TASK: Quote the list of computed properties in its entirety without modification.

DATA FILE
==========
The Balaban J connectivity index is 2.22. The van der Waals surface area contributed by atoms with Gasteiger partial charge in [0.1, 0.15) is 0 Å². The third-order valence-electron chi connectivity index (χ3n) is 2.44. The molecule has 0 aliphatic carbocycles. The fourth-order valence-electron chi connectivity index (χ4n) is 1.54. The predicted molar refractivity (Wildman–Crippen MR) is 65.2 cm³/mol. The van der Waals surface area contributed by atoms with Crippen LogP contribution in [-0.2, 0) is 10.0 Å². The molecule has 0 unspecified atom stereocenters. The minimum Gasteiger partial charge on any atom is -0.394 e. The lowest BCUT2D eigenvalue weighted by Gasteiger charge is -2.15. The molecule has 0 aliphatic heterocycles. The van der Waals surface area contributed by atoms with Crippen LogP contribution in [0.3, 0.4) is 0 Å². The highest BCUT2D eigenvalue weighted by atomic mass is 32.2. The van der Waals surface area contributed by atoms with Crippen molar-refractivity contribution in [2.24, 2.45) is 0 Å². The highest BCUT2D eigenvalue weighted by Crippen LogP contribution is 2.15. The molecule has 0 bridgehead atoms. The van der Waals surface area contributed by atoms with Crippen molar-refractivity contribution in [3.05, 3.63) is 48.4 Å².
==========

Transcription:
The Balaban J connectivity index is 2.22. The van der Waals surface area contributed by atoms with Gasteiger partial charge in [0.1, 0.15) is 0 Å². The third-order valence-electron chi connectivity index (χ3n) is 2.44. The molecule has 0 aliphatic carbocycles. The fourth-order valence-electron chi connectivity index (χ4n) is 1.54. The predicted molar refractivity (Wildman–Crippen MR) is 65.2 cm³/mol. The van der Waals surface area contributed by atoms with Crippen LogP contribution in [-0.2, 0) is 10.0 Å². The molecule has 0 unspecified atom stereocenters. The minimum Gasteiger partial charge on any atom is -0.394 e. The lowest BCUT2D eigenvalue weighted by Gasteiger charge is -2.15. The molecule has 0 aliphatic heterocycles. The van der Waals surface area contributed by atoms with Crippen LogP contribution in [0.3, 0.4) is 0 Å². The highest BCUT2D eigenvalue weighted by atomic mass is 32.2. The van der Waals surface area contributed by atoms with Crippen molar-refractivity contribution in [2.24, 2.45) is 0 Å². The highest BCUT2D eigenvalue weighted by Crippen LogP contribution is 2.15. The molecule has 0 bridgehead atoms. The van der Waals surface area contributed by atoms with Crippen molar-refractivity contribution in [3.05, 3.63) is 48.4 Å².